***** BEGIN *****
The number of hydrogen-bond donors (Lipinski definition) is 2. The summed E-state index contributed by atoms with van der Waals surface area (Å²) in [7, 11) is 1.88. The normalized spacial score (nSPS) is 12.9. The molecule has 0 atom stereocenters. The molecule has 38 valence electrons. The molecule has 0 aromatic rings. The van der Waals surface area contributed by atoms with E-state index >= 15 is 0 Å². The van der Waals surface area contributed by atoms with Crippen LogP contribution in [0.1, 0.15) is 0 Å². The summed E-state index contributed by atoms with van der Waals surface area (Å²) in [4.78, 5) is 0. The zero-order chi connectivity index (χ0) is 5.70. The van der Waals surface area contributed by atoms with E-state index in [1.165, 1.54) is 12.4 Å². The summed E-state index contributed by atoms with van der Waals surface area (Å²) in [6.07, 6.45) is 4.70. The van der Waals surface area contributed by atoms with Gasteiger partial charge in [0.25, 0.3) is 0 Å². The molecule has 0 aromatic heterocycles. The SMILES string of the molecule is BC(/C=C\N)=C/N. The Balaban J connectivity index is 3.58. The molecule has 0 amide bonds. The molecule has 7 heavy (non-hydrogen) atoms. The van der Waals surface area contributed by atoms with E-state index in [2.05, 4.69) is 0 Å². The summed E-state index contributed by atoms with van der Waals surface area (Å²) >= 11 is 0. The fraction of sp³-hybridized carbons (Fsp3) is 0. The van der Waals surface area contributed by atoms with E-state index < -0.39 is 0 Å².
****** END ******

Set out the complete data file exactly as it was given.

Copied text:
The number of hydrogen-bond donors (Lipinski definition) is 2. The summed E-state index contributed by atoms with van der Waals surface area (Å²) in [7, 11) is 1.88. The normalized spacial score (nSPS) is 12.9. The molecule has 0 atom stereocenters. The molecule has 38 valence electrons. The molecule has 0 aromatic rings. The van der Waals surface area contributed by atoms with E-state index >= 15 is 0 Å². The van der Waals surface area contributed by atoms with Crippen LogP contribution in [0.1, 0.15) is 0 Å². The summed E-state index contributed by atoms with van der Waals surface area (Å²) in [4.78, 5) is 0. The zero-order chi connectivity index (χ0) is 5.70. The van der Waals surface area contributed by atoms with E-state index in [1.165, 1.54) is 12.4 Å². The summed E-state index contributed by atoms with van der Waals surface area (Å²) in [6.07, 6.45) is 4.70. The van der Waals surface area contributed by atoms with Gasteiger partial charge in [0.25, 0.3) is 0 Å². The molecule has 0 aromatic heterocycles. The SMILES string of the molecule is BC(/C=C\N)=C/N. The Balaban J connectivity index is 3.58. The molecule has 0 amide bonds. The molecule has 7 heavy (non-hydrogen) atoms. The van der Waals surface area contributed by atoms with E-state index in [2.05, 4.69) is 0 Å². The summed E-state index contributed by atoms with van der Waals surface area (Å²) >= 11 is 0. The fraction of sp³-hybridized carbons (Fsp3) is 0. The van der Waals surface area contributed by atoms with E-state index < -0.39 is 0 Å².